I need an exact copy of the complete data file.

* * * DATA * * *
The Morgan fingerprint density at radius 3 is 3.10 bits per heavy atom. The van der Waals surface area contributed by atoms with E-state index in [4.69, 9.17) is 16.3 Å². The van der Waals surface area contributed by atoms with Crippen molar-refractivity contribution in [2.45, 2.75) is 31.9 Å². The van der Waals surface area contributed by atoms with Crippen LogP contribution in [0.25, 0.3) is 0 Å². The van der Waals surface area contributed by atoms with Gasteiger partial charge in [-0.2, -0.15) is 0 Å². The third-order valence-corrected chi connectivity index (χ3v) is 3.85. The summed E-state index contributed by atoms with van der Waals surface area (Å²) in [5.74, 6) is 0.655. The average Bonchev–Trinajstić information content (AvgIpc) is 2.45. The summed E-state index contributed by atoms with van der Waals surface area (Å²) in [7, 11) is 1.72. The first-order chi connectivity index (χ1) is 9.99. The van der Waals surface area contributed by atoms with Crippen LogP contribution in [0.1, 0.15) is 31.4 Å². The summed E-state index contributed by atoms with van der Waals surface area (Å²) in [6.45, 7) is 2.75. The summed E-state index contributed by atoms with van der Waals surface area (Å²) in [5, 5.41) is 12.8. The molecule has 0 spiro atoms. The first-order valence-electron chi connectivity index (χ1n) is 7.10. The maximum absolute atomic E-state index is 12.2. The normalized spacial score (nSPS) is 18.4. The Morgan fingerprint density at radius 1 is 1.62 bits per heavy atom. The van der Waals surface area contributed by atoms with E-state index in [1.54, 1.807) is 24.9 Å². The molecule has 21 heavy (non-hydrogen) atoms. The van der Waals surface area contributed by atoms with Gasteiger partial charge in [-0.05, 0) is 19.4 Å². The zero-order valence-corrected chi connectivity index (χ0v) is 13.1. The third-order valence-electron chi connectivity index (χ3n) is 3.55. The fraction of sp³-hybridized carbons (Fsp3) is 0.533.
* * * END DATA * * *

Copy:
The Morgan fingerprint density at radius 3 is 3.10 bits per heavy atom. The van der Waals surface area contributed by atoms with E-state index in [4.69, 9.17) is 16.3 Å². The van der Waals surface area contributed by atoms with Crippen molar-refractivity contribution in [2.45, 2.75) is 31.9 Å². The van der Waals surface area contributed by atoms with Crippen LogP contribution in [0.25, 0.3) is 0 Å². The van der Waals surface area contributed by atoms with Gasteiger partial charge in [-0.2, -0.15) is 0 Å². The third-order valence-corrected chi connectivity index (χ3v) is 3.85. The summed E-state index contributed by atoms with van der Waals surface area (Å²) in [5.74, 6) is 0.655. The average Bonchev–Trinajstić information content (AvgIpc) is 2.45. The summed E-state index contributed by atoms with van der Waals surface area (Å²) in [7, 11) is 1.72. The first-order chi connectivity index (χ1) is 9.99. The van der Waals surface area contributed by atoms with Crippen LogP contribution in [0.1, 0.15) is 31.4 Å². The summed E-state index contributed by atoms with van der Waals surface area (Å²) in [6.45, 7) is 2.75. The summed E-state index contributed by atoms with van der Waals surface area (Å²) in [5, 5.41) is 12.8. The molecule has 0 spiro atoms. The first-order valence-electron chi connectivity index (χ1n) is 7.10. The maximum absolute atomic E-state index is 12.2. The normalized spacial score (nSPS) is 18.4. The Morgan fingerprint density at radius 1 is 1.62 bits per heavy atom. The van der Waals surface area contributed by atoms with E-state index in [1.54, 1.807) is 24.9 Å². The molecule has 21 heavy (non-hydrogen) atoms. The van der Waals surface area contributed by atoms with Gasteiger partial charge in [-0.05, 0) is 19.4 Å². The zero-order valence-corrected chi connectivity index (χ0v) is 13.1. The third-order valence-electron chi connectivity index (χ3n) is 3.55. The fraction of sp³-hybridized carbons (Fsp3) is 0.533.